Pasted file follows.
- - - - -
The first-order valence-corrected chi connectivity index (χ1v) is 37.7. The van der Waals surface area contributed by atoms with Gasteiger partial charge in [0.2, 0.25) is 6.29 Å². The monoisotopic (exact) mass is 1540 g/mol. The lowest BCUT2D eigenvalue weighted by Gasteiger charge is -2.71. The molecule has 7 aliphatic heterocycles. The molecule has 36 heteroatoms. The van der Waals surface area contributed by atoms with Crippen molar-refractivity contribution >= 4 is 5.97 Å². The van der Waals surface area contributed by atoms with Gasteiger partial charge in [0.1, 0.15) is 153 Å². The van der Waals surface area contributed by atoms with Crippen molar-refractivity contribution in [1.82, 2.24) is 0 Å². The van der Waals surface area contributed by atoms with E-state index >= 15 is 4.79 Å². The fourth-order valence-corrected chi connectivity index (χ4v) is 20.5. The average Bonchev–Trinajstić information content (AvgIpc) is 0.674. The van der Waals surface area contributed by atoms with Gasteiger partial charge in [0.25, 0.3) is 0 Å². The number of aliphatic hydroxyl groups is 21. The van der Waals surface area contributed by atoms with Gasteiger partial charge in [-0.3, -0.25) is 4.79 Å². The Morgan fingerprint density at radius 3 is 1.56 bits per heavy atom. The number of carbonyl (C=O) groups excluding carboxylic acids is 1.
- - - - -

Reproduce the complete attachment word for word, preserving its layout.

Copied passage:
The first-order valence-corrected chi connectivity index (χ1v) is 37.7. The van der Waals surface area contributed by atoms with Gasteiger partial charge in [0.2, 0.25) is 6.29 Å². The monoisotopic (exact) mass is 1540 g/mol. The lowest BCUT2D eigenvalue weighted by Gasteiger charge is -2.71. The molecule has 7 aliphatic heterocycles. The molecule has 36 heteroatoms. The van der Waals surface area contributed by atoms with Crippen molar-refractivity contribution >= 4 is 5.97 Å². The van der Waals surface area contributed by atoms with Gasteiger partial charge in [0.1, 0.15) is 153 Å². The van der Waals surface area contributed by atoms with Crippen molar-refractivity contribution in [1.82, 2.24) is 0 Å². The van der Waals surface area contributed by atoms with E-state index >= 15 is 4.79 Å². The fourth-order valence-corrected chi connectivity index (χ4v) is 20.5. The average Bonchev–Trinajstić information content (AvgIpc) is 0.674. The van der Waals surface area contributed by atoms with Gasteiger partial charge in [0.25, 0.3) is 0 Å². The number of aliphatic hydroxyl groups is 21. The van der Waals surface area contributed by atoms with Gasteiger partial charge in [-0.3, -0.25) is 4.79 Å². The Morgan fingerprint density at radius 3 is 1.56 bits per heavy atom. The number of carbonyl (C=O) groups excluding carboxylic acids is 1.